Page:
There, it was a mark on the floor. In prison, it is the hands on the bars. Marked floors, worn bars, these are the deep wounds of a world that is stopped, alienated, restrained, run aground. These bars, these steps often fill my dreams.
In every building, in the offices of the Security Department, you can find, assembled like a kind of inventory, all the things that may have been found during searches in the cells and elsewhere -- arms of all types, sharpened pieces of metal, cutting blades, nails, as well as packets of confiscated drugs, cleverly concealed between pages of a magazine, balls of plastic explosive, and so on. It is a very forceful expression of the kind of aggressivity and despair that can be at work at the back of people's minds in this place. It is hard not to see it, hard to ignore it.
But without wishing to minimize anything or justify the violence that is hidden, latent, and sometimes explodes disastrously -- there is no communicating the horror, no understanding it, it is literally insupportable. It sums up the struggle and strife in this island which, after all, is not so far from that other island bearing the "lady with a torch," with its message of liberty, the phantom and dream of day after day, night after night. That one word, that simple and very difficult reality of a here and now to be changed, which releases an extraordinary inventiveness, a polarization of energies, of patience, of caring, of extreme resourcefulness, betrays itself in these fabricated, transformed objects which are a real trip to the kingdom of escape, the realm of desire: homemade shields, I.D., the panoply of the C.O. (correction officer), gadgets of every kind. . . .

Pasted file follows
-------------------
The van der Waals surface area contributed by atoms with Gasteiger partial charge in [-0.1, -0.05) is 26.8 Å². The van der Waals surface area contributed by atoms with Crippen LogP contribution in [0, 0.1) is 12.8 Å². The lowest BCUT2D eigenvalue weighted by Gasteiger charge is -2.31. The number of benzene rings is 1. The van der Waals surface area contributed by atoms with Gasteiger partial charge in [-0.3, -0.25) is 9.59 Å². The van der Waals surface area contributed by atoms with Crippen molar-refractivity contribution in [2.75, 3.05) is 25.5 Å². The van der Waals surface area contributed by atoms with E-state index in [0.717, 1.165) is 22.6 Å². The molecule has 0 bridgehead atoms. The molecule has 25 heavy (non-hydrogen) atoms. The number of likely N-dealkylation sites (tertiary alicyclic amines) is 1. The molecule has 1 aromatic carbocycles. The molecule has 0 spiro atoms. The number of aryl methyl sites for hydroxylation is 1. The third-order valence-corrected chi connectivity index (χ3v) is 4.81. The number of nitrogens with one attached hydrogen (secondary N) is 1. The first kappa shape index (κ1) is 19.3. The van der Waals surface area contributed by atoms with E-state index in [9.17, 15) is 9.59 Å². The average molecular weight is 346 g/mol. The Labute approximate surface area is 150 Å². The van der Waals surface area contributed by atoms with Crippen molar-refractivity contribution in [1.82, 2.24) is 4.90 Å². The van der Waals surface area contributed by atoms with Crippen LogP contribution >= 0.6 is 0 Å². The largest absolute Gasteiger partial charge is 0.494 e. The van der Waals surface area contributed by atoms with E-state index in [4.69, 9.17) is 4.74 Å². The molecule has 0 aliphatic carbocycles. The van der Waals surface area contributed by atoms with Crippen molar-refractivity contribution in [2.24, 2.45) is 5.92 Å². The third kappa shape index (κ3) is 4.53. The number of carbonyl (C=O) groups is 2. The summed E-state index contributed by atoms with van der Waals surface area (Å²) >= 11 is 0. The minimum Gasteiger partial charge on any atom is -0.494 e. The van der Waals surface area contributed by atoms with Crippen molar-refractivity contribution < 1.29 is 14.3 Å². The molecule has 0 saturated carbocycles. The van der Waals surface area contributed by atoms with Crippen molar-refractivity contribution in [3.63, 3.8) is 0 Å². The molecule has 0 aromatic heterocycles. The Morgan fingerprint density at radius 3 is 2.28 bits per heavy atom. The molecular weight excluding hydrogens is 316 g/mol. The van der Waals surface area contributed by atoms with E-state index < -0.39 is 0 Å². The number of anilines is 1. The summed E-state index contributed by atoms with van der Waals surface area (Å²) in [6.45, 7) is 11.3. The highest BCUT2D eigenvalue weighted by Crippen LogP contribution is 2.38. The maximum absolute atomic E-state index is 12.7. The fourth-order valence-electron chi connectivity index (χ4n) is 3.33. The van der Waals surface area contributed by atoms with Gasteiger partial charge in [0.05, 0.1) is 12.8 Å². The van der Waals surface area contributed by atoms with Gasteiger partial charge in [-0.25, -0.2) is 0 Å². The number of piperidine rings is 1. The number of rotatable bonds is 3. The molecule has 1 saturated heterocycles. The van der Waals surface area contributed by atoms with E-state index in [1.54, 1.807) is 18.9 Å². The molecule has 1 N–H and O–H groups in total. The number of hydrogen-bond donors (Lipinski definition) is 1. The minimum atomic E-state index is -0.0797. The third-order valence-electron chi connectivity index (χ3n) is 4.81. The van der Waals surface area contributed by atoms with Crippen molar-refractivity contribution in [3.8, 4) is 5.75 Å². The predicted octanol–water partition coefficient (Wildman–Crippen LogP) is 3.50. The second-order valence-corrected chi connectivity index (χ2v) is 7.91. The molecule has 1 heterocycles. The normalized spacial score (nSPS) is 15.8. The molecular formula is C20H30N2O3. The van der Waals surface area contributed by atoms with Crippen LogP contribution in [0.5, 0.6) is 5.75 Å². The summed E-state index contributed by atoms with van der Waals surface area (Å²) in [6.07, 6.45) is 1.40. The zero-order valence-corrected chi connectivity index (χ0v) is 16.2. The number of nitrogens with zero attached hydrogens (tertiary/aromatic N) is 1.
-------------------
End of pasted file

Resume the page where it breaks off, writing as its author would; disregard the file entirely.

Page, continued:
Nine out of ten prisoners on this island are black or Spanish-speaking people from countries of Central and South America, most of them without papers. All that many of them have in common is that they come from the most deprived sectors of the big cities, from broken or non-existent families, from a subterranean universe or one open only to unemployment or drugs. "You grow up too fast," one of them says. They know the street infinitely better than the school bench. Apart from that, everything divides them, to the point of caricature or legend. There are the leaders, those who make the laws, and there are the powerless. There are the whites and the blacks, the Puerto Ricans and the Latinos, those who speak English and those who know only Spanish, those who can improve their rations at the commissary and those who never have a penny in their pockets, those who have families and one or two friends and those who come from too far away to have any visitors, those who can make telephone calls because they know someone living in New York and those who have no one they can call.